The standard way to define integration on a smooth manifold is to use partitions of unity, to extend to the case where the form you're integrating isn't supported on just one coordinate patch. Of course, in the analytic/holomorphic case, we don't have partitions of unity. So how do we do integration?

Furthermore, how does this affect the space $\mathcal{T}(M)$ of analytic vector fields (analytic global sections of the tangent bundle)? The usual extension lemma for smooth sections of a vector bundle depends on partitions of unity, so there doesn't seem to be any reason you should always be able to find an nonzero analytic section. Does it ever happen that $\mathcal{T}(M) = 0$?

Also in that vein - I remember needing to use partitions of unity to prove in an exercise that the space of 1-forms $\mathcal{T}^*(M)$ is actually the dual $C^\infty(M)$ module $\, \text{Hom}(\mathcal{T}(M),C^\infty(M))$ - because given a map $\mathcal{T}(M) \to C^\infty(M)$, it seems like you need some kind of extension lemma to construct a 1-form that induces it. Does this fail in the analytic case?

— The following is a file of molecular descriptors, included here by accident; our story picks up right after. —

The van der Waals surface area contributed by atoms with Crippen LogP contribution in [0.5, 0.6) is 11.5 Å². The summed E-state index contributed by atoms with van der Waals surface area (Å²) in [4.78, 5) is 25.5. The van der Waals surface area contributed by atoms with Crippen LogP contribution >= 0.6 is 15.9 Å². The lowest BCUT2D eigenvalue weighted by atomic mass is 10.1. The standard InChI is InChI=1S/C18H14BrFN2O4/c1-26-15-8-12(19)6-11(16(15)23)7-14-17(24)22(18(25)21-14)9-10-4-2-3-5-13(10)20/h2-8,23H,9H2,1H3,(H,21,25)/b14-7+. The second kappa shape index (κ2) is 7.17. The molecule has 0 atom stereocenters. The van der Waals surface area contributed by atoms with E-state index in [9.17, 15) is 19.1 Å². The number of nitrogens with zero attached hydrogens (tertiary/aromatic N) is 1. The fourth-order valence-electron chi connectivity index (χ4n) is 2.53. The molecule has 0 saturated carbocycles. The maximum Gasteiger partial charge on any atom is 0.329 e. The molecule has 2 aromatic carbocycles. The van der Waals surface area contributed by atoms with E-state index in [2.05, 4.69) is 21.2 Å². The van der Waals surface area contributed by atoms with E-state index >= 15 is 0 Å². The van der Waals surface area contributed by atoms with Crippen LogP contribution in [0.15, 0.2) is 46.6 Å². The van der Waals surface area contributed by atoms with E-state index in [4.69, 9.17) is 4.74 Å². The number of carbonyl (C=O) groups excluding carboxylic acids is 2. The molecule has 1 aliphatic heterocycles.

I imagine the answer to the previous two questions will involve sheaves, but I don't quite know enough about sheaves to frame them in the appropriate sheaf-theoretic way. Maybe per this question, I should ask if this means the sheaves are not soft and the sheaf cohomology doesn't vanish?

And in general, any good references (or just explanations you care to give) on the major differences between the smooth and analytic cases? It seems like most differential geometry books pay almost no attention to the analytic case.